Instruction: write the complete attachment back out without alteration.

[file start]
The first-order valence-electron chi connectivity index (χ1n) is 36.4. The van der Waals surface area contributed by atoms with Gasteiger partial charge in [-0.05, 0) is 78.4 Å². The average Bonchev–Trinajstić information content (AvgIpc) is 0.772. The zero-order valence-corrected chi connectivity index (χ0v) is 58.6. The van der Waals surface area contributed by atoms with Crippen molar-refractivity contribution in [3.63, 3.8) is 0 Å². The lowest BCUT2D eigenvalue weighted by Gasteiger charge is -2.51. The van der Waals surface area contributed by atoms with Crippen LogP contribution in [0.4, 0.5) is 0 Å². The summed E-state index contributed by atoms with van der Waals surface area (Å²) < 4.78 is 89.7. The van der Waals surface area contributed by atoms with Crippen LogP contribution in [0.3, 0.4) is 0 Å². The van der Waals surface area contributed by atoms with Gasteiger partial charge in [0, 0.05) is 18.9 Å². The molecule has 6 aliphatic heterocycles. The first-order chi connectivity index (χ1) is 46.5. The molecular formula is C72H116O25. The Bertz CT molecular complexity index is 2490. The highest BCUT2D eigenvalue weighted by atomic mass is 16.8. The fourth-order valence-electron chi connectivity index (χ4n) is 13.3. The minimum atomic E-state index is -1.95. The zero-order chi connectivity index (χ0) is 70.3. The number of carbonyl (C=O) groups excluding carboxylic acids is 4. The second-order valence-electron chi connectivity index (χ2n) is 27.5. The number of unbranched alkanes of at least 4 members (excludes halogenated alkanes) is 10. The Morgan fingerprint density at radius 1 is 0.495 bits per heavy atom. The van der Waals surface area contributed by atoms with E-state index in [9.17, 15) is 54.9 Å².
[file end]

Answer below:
The first-order valence-electron chi connectivity index (χ1n) is 36.4. The van der Waals surface area contributed by atoms with Gasteiger partial charge in [-0.05, 0) is 78.4 Å². The average Bonchev–Trinajstić information content (AvgIpc) is 0.772. The zero-order valence-corrected chi connectivity index (χ0v) is 58.6. The van der Waals surface area contributed by atoms with Crippen molar-refractivity contribution in [3.63, 3.8) is 0 Å². The lowest BCUT2D eigenvalue weighted by Gasteiger charge is -2.51. The van der Waals surface area contributed by atoms with Crippen LogP contribution in [0.4, 0.5) is 0 Å². The summed E-state index contributed by atoms with van der Waals surface area (Å²) < 4.78 is 89.7. The van der Waals surface area contributed by atoms with Crippen LogP contribution in [0.3, 0.4) is 0 Å². The van der Waals surface area contributed by atoms with Gasteiger partial charge in [0, 0.05) is 18.9 Å². The molecule has 6 aliphatic heterocycles. The first-order chi connectivity index (χ1) is 46.5. The molecular formula is C72H116O25. The Bertz CT molecular complexity index is 2490. The highest BCUT2D eigenvalue weighted by atomic mass is 16.8. The fourth-order valence-electron chi connectivity index (χ4n) is 13.3. The minimum atomic E-state index is -1.95. The zero-order chi connectivity index (χ0) is 70.3. The number of carbonyl (C=O) groups excluding carboxylic acids is 4. The second-order valence-electron chi connectivity index (χ2n) is 27.5. The number of unbranched alkanes of at least 4 members (excludes halogenated alkanes) is 10. The Morgan fingerprint density at radius 1 is 0.495 bits per heavy atom. The van der Waals surface area contributed by atoms with E-state index in [9.17, 15) is 54.9 Å².